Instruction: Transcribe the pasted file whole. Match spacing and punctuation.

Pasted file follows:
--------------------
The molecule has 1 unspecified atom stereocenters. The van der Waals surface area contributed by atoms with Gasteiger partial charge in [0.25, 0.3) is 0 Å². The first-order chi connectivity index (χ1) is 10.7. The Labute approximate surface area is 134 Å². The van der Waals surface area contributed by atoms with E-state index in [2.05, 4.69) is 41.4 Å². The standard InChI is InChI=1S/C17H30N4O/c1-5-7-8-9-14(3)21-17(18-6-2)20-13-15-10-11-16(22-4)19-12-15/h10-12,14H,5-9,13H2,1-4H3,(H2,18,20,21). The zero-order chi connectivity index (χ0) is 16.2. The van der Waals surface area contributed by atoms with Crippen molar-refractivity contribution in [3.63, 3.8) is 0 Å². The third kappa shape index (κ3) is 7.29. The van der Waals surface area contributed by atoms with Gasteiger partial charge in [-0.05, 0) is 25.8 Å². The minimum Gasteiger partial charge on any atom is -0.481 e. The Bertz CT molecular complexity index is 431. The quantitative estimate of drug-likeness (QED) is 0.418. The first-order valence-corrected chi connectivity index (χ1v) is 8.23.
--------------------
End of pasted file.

The molecule has 1 unspecified atom stereocenters. The van der Waals surface area contributed by atoms with Gasteiger partial charge in [0.25, 0.3) is 0 Å². The first-order chi connectivity index (χ1) is 10.7. The Labute approximate surface area is 134 Å². The van der Waals surface area contributed by atoms with E-state index in [2.05, 4.69) is 41.4 Å². The standard InChI is InChI=1S/C17H30N4O/c1-5-7-8-9-14(3)21-17(18-6-2)20-13-15-10-11-16(22-4)19-12-15/h10-12,14H,5-9,13H2,1-4H3,(H2,18,20,21). The zero-order chi connectivity index (χ0) is 16.2. The van der Waals surface area contributed by atoms with Crippen molar-refractivity contribution in [3.63, 3.8) is 0 Å². The third kappa shape index (κ3) is 7.29. The van der Waals surface area contributed by atoms with Gasteiger partial charge in [-0.05, 0) is 25.8 Å². The minimum Gasteiger partial charge on any atom is -0.481 e. The Bertz CT molecular complexity index is 431. The quantitative estimate of drug-likeness (QED) is 0.418. The first-order valence-corrected chi connectivity index (χ1v) is 8.23.